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This New Yet Unapproachable America

Lectures after Emerson after Wittgenstein

Stanley Cavell is a titan of the academic world; his work in aesthetics and philosophy has shaped both fields in the United States over the past forty years. In this brief yet enlightening collection of lectures, Cavell investigates the work of two of his most tried-and-true subjects: Emerson and Wittgenstein. Beginning with an introductory essay that places his own work in a philosophical and historical context, Cavell guides his reader through his thought process when composing and editing his lectures while making larger claims about the influence of institutions on philosophers, and the idea of progress within the discipline of philosophy. In “Declining Decline,” Cavell explains how language modifies human existence, looking specifically at the culture of Wittgenstein’s writings. He draws on Emerson, Thoreau, and many others to make his case that Wittgenstein can indeed be viewed as a “philosopher of culture.” In his final lecture, “Finding as Founding,” Cavell writes in response to Emerson’s “Experience,” and explores the tension between the philosopher and language—that he or she must embrace language as his or her “form of life,” while at the same time surpassing its restrictions. He compares finding new ideas to discovering a previously unknown land in an essay that unabashedly celebrates the power and joy of philosophical thought.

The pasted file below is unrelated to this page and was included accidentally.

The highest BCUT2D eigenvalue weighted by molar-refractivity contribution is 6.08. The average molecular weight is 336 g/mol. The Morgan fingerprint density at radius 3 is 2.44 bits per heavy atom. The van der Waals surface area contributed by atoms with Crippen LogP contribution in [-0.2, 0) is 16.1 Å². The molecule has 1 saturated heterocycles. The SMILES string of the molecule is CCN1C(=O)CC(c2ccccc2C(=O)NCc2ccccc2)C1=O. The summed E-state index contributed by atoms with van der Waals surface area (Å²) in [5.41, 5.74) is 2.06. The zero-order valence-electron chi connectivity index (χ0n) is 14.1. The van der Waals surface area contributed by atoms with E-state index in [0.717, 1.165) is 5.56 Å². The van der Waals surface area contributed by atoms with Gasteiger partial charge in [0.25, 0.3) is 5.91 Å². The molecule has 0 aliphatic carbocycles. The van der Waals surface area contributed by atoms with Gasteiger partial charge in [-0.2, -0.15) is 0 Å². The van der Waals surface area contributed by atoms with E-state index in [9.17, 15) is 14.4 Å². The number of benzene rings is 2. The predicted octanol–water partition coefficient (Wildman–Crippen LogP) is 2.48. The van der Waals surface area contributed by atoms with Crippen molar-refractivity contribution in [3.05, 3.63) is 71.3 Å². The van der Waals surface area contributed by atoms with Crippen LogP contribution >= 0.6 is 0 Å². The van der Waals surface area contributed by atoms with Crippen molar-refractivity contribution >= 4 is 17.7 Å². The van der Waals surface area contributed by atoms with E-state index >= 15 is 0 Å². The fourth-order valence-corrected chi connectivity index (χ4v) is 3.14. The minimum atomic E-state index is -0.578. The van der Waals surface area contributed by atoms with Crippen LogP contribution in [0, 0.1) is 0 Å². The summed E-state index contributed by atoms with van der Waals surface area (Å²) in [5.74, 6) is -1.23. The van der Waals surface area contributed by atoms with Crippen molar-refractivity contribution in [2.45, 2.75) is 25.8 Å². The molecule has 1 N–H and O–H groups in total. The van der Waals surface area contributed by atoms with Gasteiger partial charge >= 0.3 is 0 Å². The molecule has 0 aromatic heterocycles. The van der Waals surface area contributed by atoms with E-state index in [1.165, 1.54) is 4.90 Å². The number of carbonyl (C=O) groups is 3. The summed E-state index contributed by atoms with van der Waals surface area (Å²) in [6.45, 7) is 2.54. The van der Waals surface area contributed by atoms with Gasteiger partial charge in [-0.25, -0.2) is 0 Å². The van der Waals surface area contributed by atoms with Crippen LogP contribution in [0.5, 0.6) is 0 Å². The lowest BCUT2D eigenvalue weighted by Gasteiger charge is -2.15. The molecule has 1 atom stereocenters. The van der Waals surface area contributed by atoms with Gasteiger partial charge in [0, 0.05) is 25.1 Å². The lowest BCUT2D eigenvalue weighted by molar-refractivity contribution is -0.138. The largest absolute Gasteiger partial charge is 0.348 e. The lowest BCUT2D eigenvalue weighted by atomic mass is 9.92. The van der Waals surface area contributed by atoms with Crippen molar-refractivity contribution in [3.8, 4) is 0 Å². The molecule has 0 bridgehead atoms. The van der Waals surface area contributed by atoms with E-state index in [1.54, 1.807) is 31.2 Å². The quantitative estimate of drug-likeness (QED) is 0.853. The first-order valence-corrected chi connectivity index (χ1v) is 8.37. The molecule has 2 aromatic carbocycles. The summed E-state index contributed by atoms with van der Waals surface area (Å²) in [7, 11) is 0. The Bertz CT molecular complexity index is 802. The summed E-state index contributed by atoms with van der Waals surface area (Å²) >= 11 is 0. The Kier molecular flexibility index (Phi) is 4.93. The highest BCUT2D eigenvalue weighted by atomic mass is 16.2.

144 pages | 5-1/4 x 8 | © 1989, 2013

Carpenter Lectures

Language and Linguistics: Philosophy of Language

Philosophy: American Philosophy

Reviews

“Stanley Cavell is a major player in the ongoing revival of American pragmatism and in the overall attempt to bridge the gap between Anglo-American and Continental philosophy as well as the gap between literature and philosophy.”

Greig Henderson | The University of Toronto Quarterly

“[In] This New Yet Unapproachable America, the namings of style and history and philosophic tutelage happen all at once. . . . We will find ourselves indebted to this knot of time, discipline, and text.”

Stephen Melville | American Literary History

“This is a voice like no other in philosophy, today or ever.”

Arthur C. Danto | October

“By turns plangent and nostalgic, ecstatic and humorous, Stanley Cavell’s style is the most distinctive in contemporary American philosophy. More than mere ornament, it conveys a message that for him philosophy is not only a profession; it is a calling, a way of life.”

Charles Dove | Modern Language Notes

Table of Contents

Work in Progress: An Introductory Report
I. Declining Decline
II. Finding as Founding
Acknowledgments
Works Cited

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